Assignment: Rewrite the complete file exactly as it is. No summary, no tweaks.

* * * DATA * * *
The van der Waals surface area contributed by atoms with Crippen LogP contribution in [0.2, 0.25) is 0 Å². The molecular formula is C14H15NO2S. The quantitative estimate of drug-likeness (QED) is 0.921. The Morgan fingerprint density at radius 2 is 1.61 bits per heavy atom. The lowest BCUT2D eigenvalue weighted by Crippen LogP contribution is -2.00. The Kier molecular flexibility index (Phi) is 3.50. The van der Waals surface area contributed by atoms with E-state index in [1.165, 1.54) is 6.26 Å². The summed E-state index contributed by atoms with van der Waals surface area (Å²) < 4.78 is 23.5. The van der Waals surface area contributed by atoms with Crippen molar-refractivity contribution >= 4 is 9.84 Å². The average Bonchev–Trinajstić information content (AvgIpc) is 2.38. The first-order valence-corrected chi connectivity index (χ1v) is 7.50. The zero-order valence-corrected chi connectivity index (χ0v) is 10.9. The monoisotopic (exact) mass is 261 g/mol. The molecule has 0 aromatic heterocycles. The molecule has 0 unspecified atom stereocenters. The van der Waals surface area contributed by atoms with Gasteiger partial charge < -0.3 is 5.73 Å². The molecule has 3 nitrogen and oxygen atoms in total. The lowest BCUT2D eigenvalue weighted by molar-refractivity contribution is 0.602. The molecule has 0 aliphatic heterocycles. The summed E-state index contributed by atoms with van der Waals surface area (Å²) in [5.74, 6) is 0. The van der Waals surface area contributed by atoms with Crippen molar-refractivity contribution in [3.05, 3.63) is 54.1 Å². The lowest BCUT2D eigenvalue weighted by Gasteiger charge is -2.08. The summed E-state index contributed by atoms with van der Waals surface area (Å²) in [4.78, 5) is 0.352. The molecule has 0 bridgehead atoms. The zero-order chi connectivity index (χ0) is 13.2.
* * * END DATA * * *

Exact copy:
The van der Waals surface area contributed by atoms with Crippen LogP contribution in [0.2, 0.25) is 0 Å². The molecular formula is C14H15NO2S. The quantitative estimate of drug-likeness (QED) is 0.921. The Morgan fingerprint density at radius 2 is 1.61 bits per heavy atom. The lowest BCUT2D eigenvalue weighted by Crippen LogP contribution is -2.00. The Kier molecular flexibility index (Phi) is 3.50. The van der Waals surface area contributed by atoms with E-state index in [1.165, 1.54) is 6.26 Å². The summed E-state index contributed by atoms with van der Waals surface area (Å²) < 4.78 is 23.5. The van der Waals surface area contributed by atoms with Crippen molar-refractivity contribution >= 4 is 9.84 Å². The average Bonchev–Trinajstić information content (AvgIpc) is 2.38. The first-order valence-corrected chi connectivity index (χ1v) is 7.50. The zero-order valence-corrected chi connectivity index (χ0v) is 10.9. The monoisotopic (exact) mass is 261 g/mol. The molecule has 0 aromatic heterocycles. The molecule has 0 unspecified atom stereocenters. The van der Waals surface area contributed by atoms with Gasteiger partial charge < -0.3 is 5.73 Å². The molecule has 3 nitrogen and oxygen atoms in total. The lowest BCUT2D eigenvalue weighted by molar-refractivity contribution is 0.602. The molecule has 0 aliphatic heterocycles. The summed E-state index contributed by atoms with van der Waals surface area (Å²) in [5.74, 6) is 0. The van der Waals surface area contributed by atoms with Crippen molar-refractivity contribution in [3.05, 3.63) is 54.1 Å². The lowest BCUT2D eigenvalue weighted by Gasteiger charge is -2.08. The summed E-state index contributed by atoms with van der Waals surface area (Å²) in [4.78, 5) is 0.352. The molecule has 0 bridgehead atoms. The zero-order chi connectivity index (χ0) is 13.2.